The Biggest X-Factor for Every NBA Championship Contender
With the NBA set to restart this week, dreams of capturing the 2019-20 Larry O'Brien Trophy are more attainable than they've been in months for many teams, and for good reason. With so much still up in the air from a health perspective and a four-month mini-offseason potentially impacting on-court performance, more teams than usual could benefit from the vagaries of postseason basketball.
FiveThirtyEight's projection model claims that eight teams have at least a one percent chance of winning the NBA title this fall. The efficacy of those projections can be debated at a later date, but the listed squads do seem to have the best chance of lifting the trophy in October.
Today, we're breaking down the X-factors for each of these clubs. Put simply, these players could help their team win that elusive title, or they could be a significant reason why their team falls short of expectations.
Boston Celtics: Kemba Walker
If you think Jayson Tatum's post-All-Star break run was just a hot streak, then there's a strong case that he's the Boston Celtics X-factor. But even if Tatum regresses slightly from that peak, his postseason range of outcomes is relatively small compared to somebody like Kemba Walker.
It's been a solid first season in Beantown for Walker, as he made his fourth straight All-Star team and is recording a 56.9 true shooting percentage, tied for second-best of his career. But the guard has a history of playoff struggles, having shot 39.4 percent overall in 11 postseason games, and there's no indication that's about to change.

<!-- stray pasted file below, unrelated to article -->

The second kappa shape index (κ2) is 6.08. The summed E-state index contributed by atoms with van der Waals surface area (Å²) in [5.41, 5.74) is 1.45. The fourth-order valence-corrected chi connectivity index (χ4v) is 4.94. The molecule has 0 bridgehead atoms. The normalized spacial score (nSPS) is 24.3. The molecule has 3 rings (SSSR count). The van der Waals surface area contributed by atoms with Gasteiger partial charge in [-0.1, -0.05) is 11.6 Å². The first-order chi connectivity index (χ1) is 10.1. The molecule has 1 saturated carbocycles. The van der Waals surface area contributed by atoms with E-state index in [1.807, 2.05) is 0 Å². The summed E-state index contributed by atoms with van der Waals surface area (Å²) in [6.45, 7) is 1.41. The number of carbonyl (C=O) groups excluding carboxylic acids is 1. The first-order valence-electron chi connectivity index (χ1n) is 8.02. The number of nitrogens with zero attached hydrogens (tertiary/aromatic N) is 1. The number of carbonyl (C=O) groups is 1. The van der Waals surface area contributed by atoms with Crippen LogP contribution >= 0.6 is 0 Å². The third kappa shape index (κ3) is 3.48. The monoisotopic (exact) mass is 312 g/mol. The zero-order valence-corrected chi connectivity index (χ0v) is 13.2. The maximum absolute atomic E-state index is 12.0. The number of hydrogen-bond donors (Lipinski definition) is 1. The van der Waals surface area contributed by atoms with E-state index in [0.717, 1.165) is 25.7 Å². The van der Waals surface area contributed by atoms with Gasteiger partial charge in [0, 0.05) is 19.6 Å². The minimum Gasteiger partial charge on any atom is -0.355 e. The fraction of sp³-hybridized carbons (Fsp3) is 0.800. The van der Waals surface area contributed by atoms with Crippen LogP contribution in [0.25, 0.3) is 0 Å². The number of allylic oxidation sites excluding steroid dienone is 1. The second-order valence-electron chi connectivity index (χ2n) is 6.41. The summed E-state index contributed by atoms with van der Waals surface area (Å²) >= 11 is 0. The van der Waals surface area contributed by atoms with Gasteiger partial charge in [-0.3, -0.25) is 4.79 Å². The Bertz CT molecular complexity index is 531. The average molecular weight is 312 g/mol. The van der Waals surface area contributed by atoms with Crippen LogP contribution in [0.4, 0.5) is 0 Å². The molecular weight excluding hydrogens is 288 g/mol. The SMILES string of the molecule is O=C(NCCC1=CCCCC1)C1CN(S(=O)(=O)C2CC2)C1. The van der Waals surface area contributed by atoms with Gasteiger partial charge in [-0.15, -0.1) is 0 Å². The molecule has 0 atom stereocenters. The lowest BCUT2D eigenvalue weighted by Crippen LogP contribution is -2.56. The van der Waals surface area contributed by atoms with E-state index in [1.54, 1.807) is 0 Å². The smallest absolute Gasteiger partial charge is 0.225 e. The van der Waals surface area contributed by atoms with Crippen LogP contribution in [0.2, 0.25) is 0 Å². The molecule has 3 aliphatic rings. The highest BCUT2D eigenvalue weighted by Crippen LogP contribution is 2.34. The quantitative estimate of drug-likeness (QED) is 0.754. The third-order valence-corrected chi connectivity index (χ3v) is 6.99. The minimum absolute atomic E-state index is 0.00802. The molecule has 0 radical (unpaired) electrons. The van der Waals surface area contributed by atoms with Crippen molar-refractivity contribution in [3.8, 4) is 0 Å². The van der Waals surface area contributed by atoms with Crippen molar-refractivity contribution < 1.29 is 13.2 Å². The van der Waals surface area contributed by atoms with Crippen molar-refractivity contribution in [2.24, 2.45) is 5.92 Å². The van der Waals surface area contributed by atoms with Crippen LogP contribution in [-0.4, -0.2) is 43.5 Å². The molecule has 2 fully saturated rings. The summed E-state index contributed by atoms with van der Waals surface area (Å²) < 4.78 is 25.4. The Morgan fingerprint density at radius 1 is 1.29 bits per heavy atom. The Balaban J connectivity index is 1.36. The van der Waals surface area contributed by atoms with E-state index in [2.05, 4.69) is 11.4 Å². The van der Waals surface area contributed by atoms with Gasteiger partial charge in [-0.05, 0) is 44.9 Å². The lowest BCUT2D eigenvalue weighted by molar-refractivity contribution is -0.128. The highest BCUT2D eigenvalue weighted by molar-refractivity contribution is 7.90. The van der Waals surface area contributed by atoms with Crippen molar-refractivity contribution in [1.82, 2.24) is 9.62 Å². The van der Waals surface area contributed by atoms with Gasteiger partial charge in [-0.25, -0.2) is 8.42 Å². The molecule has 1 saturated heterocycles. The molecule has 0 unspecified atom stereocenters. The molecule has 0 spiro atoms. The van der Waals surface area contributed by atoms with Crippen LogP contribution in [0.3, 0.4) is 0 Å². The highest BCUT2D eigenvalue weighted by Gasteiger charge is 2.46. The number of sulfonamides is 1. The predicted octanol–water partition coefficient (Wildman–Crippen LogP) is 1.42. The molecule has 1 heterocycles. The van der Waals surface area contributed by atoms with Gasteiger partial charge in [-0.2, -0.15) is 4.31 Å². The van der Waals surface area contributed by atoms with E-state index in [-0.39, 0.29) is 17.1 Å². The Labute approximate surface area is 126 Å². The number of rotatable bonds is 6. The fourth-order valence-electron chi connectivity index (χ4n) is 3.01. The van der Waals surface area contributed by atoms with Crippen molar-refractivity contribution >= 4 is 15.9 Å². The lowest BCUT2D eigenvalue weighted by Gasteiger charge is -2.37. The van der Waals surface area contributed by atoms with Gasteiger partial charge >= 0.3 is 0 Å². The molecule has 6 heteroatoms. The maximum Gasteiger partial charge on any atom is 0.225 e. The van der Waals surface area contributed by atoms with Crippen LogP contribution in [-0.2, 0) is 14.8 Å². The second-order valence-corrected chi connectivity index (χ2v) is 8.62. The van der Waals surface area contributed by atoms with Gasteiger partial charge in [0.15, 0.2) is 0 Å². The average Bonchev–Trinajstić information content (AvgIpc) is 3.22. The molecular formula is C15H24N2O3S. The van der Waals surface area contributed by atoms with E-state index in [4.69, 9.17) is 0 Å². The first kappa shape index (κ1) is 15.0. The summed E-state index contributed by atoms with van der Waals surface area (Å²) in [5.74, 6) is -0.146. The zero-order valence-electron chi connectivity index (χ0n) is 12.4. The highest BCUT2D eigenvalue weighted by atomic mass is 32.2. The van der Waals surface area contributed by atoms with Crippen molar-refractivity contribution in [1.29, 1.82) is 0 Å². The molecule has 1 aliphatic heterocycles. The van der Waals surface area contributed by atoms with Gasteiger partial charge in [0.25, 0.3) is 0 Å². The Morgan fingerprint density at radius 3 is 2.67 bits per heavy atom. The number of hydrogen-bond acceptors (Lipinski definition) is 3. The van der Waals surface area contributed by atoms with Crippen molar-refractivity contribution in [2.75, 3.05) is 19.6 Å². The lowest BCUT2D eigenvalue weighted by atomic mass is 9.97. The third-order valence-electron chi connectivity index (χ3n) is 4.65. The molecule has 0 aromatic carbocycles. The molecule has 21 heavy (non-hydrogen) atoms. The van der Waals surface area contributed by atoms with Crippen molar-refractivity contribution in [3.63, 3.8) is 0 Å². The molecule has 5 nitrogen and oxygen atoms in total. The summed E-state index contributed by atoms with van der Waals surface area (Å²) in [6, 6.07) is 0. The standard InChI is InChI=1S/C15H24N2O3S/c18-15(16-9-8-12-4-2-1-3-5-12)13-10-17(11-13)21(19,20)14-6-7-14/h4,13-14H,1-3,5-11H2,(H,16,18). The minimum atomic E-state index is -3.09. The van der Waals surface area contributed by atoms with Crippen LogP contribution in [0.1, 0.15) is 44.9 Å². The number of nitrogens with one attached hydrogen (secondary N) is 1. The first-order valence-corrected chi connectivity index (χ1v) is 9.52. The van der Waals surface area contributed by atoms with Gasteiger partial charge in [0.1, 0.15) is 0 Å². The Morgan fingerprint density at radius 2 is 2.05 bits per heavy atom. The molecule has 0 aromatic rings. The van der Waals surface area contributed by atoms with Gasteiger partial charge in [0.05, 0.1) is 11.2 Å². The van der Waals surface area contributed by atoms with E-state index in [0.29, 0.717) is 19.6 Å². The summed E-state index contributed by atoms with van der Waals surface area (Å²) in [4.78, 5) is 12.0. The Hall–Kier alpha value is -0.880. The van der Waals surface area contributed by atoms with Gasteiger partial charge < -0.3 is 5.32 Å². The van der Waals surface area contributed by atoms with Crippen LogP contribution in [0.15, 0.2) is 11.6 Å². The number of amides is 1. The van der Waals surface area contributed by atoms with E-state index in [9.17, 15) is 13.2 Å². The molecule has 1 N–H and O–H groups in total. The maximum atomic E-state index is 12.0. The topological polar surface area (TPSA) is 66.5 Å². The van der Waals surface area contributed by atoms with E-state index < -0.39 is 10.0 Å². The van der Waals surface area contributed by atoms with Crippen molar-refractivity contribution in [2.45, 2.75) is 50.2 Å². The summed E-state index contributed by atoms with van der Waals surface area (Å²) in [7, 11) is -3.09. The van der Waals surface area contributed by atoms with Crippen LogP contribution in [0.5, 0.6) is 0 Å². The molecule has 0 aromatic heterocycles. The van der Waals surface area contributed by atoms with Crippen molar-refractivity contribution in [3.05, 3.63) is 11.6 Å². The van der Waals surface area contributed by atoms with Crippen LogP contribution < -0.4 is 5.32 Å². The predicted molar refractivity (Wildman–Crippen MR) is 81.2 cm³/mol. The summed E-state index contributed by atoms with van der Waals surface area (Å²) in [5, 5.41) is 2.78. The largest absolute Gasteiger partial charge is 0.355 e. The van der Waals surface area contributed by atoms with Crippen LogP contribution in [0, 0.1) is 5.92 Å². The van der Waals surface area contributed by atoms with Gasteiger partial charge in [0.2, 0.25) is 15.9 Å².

Regardless of what you think of the NBA All-Star Game, Walker was in over his head in the final minutes against the league's very best players, both a function of his relative talent level and the fact that he's an undersized guard who'll struggle to create against big wing defenders. With everyone from Khris Middleton to OG Anunoby to Jimmy Butler as potential Eastern Conference opponents, that'll remain an issue this postseason.
In addition, the knee injury that plagued his final weeks before the shutdown seems to be lingering, and though everyone around the organization is downplaying its severity, that he couldn't fully recover after four months off is alarming.
Let's hope we're overreacting and Walker recovers some of his UConn-era energy this summer and fall. But until he shows that level of competence against the top teams in the league, he'll always be a cut below the sport's best.
Denver Nuggets: Jamal Murray
Between Michael Porter Jr.'s standout moments in the regular season, Bol Bol's exciting scrimmage debut last week and Gary Harris' subpar season, the Denver Nuggets have plenty of down-roster candidates to consider as X-factors. But Porter and Bol likely won't play enough to deserve such a title, while Harris can raise the team's floor but not its ceiling.
Jamal Murray, on the other hand, is the ultimate ceiling-raiser.
Based on his Game 2 performance against the Spurs in the first round last year, you may think Murray has proved himself to be a consistent playoff factor. But he shot just 28.9 percent from the field in Games 6 and 7 of the following series against the Trail Blazers, and it remains to be seen just how reliable he can be under the bright lights.
Now, to Murray's credit, the 2019-20 regular season is his best yet, and the last month-plus before the shutdown was arguably the best stretch of his career. But dig a little deeper, and the facts put into sharp relief how his efficiency affects the outcome: Denver is 14-5 (.737 winning percentage) with several notable victories (e.g., Bucks, Lakers, Raptors, Celtics) when he shoots 50 percent or better from the field and 23-13 (.639) when he makes fewer than half his shots.
Murray doesn't necessarily need to shoot 50 percent from the field for Denver to win a title—that's a nearly impossible task for any guard who attempts threes regularly. But until the Canadian proves to be a consistently accurate shooter at the highest level of the sport, questions will follow him.
Houston Rockets: Eric Gordon
On paper, the 2019-20 campaign is the worst of Eric Gordon's career. He's shooting just 37.0 percent from the field (31.9 percent from three) and has one of the worst net ratings on the Houston Rockets. However, there are obvious reasons why he fell short before play halted, and they appear to have dissipated over the hiatus.